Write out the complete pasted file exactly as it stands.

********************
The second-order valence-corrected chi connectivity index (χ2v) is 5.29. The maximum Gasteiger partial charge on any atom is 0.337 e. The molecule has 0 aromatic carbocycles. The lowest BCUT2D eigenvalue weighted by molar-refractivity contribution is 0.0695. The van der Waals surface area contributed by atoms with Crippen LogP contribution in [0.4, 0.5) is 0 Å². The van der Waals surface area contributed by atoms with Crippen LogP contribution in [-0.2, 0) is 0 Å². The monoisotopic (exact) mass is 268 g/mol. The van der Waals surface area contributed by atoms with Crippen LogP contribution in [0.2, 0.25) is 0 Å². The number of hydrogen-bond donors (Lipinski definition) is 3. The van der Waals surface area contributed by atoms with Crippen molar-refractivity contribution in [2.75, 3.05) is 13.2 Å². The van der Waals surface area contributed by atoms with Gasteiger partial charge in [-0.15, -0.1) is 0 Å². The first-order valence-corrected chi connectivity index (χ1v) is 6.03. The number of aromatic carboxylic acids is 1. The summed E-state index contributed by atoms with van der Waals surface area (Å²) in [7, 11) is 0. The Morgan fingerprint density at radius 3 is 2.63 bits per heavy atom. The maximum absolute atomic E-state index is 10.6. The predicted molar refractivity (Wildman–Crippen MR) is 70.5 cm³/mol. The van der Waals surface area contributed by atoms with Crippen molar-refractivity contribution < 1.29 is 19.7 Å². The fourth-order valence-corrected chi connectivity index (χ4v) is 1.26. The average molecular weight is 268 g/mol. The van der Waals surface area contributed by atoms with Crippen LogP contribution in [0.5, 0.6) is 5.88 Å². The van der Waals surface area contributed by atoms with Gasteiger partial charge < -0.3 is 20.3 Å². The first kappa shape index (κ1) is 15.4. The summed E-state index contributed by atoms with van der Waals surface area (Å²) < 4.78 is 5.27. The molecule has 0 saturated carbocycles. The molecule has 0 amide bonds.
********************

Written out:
The second-order valence-corrected chi connectivity index (χ2v) is 5.29. The maximum Gasteiger partial charge on any atom is 0.337 e. The molecule has 0 aromatic carbocycles. The lowest BCUT2D eigenvalue weighted by molar-refractivity contribution is 0.0695. The van der Waals surface area contributed by atoms with Crippen LogP contribution in [0.4, 0.5) is 0 Å². The van der Waals surface area contributed by atoms with Crippen LogP contribution in [-0.2, 0) is 0 Å². The monoisotopic (exact) mass is 268 g/mol. The van der Waals surface area contributed by atoms with Crippen LogP contribution in [0.2, 0.25) is 0 Å². The number of hydrogen-bond donors (Lipinski definition) is 3. The van der Waals surface area contributed by atoms with Crippen molar-refractivity contribution in [2.75, 3.05) is 13.2 Å². The van der Waals surface area contributed by atoms with Gasteiger partial charge in [-0.15, -0.1) is 0 Å². The first-order valence-corrected chi connectivity index (χ1v) is 6.03. The number of aromatic carboxylic acids is 1. The summed E-state index contributed by atoms with van der Waals surface area (Å²) in [7, 11) is 0. The Morgan fingerprint density at radius 3 is 2.63 bits per heavy atom. The maximum absolute atomic E-state index is 10.6. The predicted molar refractivity (Wildman–Crippen MR) is 70.5 cm³/mol. The van der Waals surface area contributed by atoms with Crippen molar-refractivity contribution < 1.29 is 19.7 Å². The fourth-order valence-corrected chi connectivity index (χ4v) is 1.26. The average molecular weight is 268 g/mol. The van der Waals surface area contributed by atoms with Crippen LogP contribution in [0.5, 0.6) is 5.88 Å². The van der Waals surface area contributed by atoms with Gasteiger partial charge < -0.3 is 20.3 Å². The first kappa shape index (κ1) is 15.4. The summed E-state index contributed by atoms with van der Waals surface area (Å²) < 4.78 is 5.27. The molecule has 0 saturated carbocycles. The molecule has 0 amide bonds.